Raw waters may be classified based in the relationship between hardness and alkalinity. Calcium and magnesium ions are responsible for hardness and, therefore, any compounds containing these ions are classified as contributing to total hardness (TH). Calcium and magnesium ions combined with bicarbonate (HCO3) alkalinity are termed carbonate or temporary hardness because these compounds breakdown upon boiling resulting on the precipitation of some of the hardness as carbonate salts (CaCO3).

Other compounds that contribute to total alkalinity (M alkalinity) such as sodium salts of bicarbonate and carbonate increase the alkalinity, but not the total hardness.

With regard to dissolved gases, oxygen is the most objectionable from the standpoint of boiler feedwater supply, since this gas is the principal cause of internal pitting-type corrosion. Carbon dioxide may be present to a considerable extent in ground waters. CO2 is a volatile gas that leaves the boiler with the steam only later to condense in the condensate to form carbonic acid; a causative agent for condensate line corrosion.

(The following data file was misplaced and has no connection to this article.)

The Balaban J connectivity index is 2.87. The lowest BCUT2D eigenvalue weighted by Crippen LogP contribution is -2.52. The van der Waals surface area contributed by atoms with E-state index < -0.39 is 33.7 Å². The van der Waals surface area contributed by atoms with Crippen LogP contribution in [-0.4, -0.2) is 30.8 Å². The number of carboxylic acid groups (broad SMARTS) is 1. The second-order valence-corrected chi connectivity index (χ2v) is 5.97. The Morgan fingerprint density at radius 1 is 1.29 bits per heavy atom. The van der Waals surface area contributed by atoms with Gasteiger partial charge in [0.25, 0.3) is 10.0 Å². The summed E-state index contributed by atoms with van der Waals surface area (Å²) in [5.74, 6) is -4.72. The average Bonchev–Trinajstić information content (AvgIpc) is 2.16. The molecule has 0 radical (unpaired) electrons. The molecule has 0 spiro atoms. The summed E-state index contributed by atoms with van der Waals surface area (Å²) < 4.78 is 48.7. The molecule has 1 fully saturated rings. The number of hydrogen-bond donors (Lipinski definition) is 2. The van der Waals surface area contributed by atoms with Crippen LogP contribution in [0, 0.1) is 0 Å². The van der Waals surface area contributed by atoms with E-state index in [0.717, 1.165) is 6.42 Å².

It is preferable to remove impurities ahead of the boiler by effective pretreatment rather than use the boiler as a chemical reaction vessel. The essential features of pretreatment selection include the following considerations.

1. If the boiler is intolerant of suspended sludge such as many of the modern watertube designs, the pretreatment method must reduce the feedwater hardness to zero.

2. Under boiler operating conditions where silica may be a problem such as with steam turbines, the pretreatment method should remove essentially all of this impurity.

3. If the carbon dioxide content of the steam is an important factor such as in the case of controlling steam line corrosion, the pretreatment method must reduce the bicarbonate alkalinity.

4. Where it is necessary to promote steam purity or avoid concentrating film deposits, the pretreatment method should reduce the total dissolved solids to a low level.

5. Recovering as much good quality steam condensate for recycle as boiler feedwater is always a good practice and should be encouraged in the pretreatment system design.